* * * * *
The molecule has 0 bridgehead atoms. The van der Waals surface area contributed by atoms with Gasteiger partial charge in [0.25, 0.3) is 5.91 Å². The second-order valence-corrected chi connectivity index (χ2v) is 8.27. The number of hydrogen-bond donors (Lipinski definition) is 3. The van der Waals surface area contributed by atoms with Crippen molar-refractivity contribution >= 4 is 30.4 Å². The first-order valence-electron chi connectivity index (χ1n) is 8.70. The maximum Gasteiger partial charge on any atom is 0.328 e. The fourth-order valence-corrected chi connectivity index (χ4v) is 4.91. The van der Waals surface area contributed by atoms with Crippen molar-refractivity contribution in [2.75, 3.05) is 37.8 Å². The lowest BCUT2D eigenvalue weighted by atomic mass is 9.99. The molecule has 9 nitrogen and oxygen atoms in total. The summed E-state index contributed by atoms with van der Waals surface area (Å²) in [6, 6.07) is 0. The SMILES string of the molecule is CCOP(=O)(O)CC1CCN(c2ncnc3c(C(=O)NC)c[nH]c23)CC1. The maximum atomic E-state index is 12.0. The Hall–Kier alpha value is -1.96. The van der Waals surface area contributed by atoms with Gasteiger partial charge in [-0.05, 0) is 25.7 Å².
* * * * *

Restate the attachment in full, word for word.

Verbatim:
The molecule has 0 bridgehead atoms. The van der Waals surface area contributed by atoms with Gasteiger partial charge in [0.25, 0.3) is 5.91 Å². The second-order valence-corrected chi connectivity index (χ2v) is 8.27. The number of hydrogen-bond donors (Lipinski definition) is 3. The van der Waals surface area contributed by atoms with Crippen molar-refractivity contribution >= 4 is 30.4 Å². The first-order valence-electron chi connectivity index (χ1n) is 8.70. The maximum Gasteiger partial charge on any atom is 0.328 e. The fourth-order valence-corrected chi connectivity index (χ4v) is 4.91. The van der Waals surface area contributed by atoms with Crippen molar-refractivity contribution in [2.75, 3.05) is 37.8 Å². The lowest BCUT2D eigenvalue weighted by atomic mass is 9.99. The molecule has 9 nitrogen and oxygen atoms in total. The summed E-state index contributed by atoms with van der Waals surface area (Å²) in [6, 6.07) is 0. The SMILES string of the molecule is CCOP(=O)(O)CC1CCN(c2ncnc3c(C(=O)NC)c[nH]c23)CC1. The maximum atomic E-state index is 12.0. The Hall–Kier alpha value is -1.96. The van der Waals surface area contributed by atoms with Gasteiger partial charge in [-0.05, 0) is 25.7 Å².